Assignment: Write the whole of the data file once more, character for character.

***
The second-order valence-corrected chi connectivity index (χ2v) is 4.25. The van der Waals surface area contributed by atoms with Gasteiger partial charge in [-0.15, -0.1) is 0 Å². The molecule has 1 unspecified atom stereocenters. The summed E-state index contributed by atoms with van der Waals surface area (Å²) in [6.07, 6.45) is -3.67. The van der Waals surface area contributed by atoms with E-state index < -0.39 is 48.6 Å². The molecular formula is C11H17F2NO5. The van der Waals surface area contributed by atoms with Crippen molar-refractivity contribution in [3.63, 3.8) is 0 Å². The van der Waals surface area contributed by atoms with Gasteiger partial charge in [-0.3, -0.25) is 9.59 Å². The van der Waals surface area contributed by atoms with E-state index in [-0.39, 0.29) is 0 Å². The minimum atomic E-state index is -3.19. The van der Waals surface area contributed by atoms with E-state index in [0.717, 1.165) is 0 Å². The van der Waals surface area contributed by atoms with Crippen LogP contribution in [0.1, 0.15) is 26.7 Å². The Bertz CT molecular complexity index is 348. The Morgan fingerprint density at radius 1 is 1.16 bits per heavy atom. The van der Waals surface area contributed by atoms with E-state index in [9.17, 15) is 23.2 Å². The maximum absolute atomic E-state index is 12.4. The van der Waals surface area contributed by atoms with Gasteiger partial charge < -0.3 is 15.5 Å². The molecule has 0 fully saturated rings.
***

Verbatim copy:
The second-order valence-corrected chi connectivity index (χ2v) is 4.25. The van der Waals surface area contributed by atoms with Gasteiger partial charge in [-0.15, -0.1) is 0 Å². The molecule has 1 unspecified atom stereocenters. The summed E-state index contributed by atoms with van der Waals surface area (Å²) in [6.07, 6.45) is -3.67. The van der Waals surface area contributed by atoms with E-state index < -0.39 is 48.6 Å². The molecular formula is C11H17F2NO5. The van der Waals surface area contributed by atoms with Crippen molar-refractivity contribution in [3.63, 3.8) is 0 Å². The van der Waals surface area contributed by atoms with Gasteiger partial charge in [-0.3, -0.25) is 9.59 Å². The van der Waals surface area contributed by atoms with E-state index in [-0.39, 0.29) is 0 Å². The minimum atomic E-state index is -3.19. The van der Waals surface area contributed by atoms with E-state index in [0.717, 1.165) is 0 Å². The van der Waals surface area contributed by atoms with Crippen LogP contribution in [0.1, 0.15) is 26.7 Å². The Bertz CT molecular complexity index is 348. The Morgan fingerprint density at radius 1 is 1.16 bits per heavy atom. The van der Waals surface area contributed by atoms with E-state index in [9.17, 15) is 23.2 Å². The maximum absolute atomic E-state index is 12.4. The van der Waals surface area contributed by atoms with Gasteiger partial charge < -0.3 is 15.5 Å². The molecule has 0 fully saturated rings.